Stand Up Until the Guns Stop
We stand here ready to battle to the death
in the living room of my home. I'm armed
and you are loaded with only the claws
that a squirrel could have. I know it's you.
We first met when I was shoveling snow
a day ago. You were digging for your nuts.
The woman upstairs screaming in fear of you,
my mother, days before looked her best friend
in the eye as she told her she fears I will never marry.
Her friend wonders why, while my mother looks at me
in a way saying she has seen me love a lot of broken.
In that moment I felt as if I were a cracking field of ice.
I've always been an ice cube inside of an oven,
failing at keeping cool. My temper has died down
but winning over the approval of others has never been
a point of success. Once I flirted with a girl by mentioning
that cows have best friends and they become seriously stressed
when they don't see each other for long periods of time.
Not a great way to reveal insecurities while eating steak.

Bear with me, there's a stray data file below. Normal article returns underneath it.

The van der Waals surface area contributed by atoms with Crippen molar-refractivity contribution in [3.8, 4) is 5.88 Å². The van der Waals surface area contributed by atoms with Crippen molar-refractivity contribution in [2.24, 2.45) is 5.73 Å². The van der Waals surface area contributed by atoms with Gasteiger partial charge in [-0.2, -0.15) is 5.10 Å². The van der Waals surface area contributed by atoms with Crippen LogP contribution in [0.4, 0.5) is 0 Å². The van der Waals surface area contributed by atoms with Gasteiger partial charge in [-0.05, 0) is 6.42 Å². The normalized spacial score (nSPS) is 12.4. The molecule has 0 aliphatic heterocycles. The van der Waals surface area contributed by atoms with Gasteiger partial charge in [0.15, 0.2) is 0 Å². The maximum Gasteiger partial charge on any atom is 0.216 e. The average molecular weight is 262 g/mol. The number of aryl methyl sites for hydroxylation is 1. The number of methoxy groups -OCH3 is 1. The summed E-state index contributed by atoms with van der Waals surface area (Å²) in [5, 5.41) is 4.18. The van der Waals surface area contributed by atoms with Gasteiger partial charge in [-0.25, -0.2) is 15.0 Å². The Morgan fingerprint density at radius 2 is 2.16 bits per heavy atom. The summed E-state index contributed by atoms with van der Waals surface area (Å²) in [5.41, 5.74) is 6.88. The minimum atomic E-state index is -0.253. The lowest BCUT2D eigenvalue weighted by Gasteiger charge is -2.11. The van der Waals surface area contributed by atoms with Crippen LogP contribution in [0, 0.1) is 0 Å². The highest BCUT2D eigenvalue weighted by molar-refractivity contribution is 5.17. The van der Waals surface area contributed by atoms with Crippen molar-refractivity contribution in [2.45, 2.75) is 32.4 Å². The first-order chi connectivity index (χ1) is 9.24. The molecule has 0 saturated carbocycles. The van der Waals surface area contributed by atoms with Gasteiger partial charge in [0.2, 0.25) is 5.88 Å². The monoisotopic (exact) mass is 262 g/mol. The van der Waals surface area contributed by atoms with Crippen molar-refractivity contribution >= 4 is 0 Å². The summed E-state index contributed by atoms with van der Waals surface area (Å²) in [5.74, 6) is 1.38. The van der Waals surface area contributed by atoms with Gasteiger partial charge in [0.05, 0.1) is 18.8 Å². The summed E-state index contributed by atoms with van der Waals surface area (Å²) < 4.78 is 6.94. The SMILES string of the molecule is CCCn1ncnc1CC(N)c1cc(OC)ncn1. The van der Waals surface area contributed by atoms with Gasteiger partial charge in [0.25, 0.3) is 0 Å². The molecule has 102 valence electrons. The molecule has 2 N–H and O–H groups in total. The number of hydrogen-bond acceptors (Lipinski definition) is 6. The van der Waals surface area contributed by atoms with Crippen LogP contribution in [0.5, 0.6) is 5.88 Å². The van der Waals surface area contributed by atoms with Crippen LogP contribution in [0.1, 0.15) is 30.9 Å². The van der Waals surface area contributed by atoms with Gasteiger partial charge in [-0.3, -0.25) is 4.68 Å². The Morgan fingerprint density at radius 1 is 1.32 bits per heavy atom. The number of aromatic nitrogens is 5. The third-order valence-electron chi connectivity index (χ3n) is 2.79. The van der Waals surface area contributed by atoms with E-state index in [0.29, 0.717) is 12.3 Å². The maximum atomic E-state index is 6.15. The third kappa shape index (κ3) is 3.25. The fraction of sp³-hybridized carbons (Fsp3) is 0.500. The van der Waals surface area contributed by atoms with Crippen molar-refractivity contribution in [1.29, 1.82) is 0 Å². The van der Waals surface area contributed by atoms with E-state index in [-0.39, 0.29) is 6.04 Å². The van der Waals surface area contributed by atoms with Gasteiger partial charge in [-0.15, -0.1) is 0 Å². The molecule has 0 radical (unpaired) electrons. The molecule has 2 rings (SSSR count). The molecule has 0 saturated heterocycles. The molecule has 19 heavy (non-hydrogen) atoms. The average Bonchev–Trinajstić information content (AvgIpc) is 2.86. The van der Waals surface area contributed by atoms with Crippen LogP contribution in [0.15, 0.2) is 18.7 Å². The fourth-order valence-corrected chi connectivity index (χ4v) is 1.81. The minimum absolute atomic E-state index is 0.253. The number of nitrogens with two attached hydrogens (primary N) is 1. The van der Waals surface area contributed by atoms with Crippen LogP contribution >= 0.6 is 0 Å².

So why tell this to a random animal that has broken into my home?
Last night in my headphones I was listening to stand up comedians
while the neighbors turned our street into guerrilla warfare.
I laughed until the bullets stopped, a peaceful madness of sorts.
Here you are, a fellow survivor of their guns, but a trespasser no less.
The violence no longer startles us like the thirtieth time you've seen
the jerk of neck from an Alabama tree, and we're from there. You
are making my mother jump like the first time my mother witnessed
a weapon. One of us has to go, and I believe I was in this home first.
Deonte Osayande is from Detroit. He is a former track and field sprinter turned teacher. In his spare time he enjoys producing electronic music and traveling.
Dear Deonte Osayande
Most moving and unnerving poem I've read in many moons. Would like to read more. Best, Hattie
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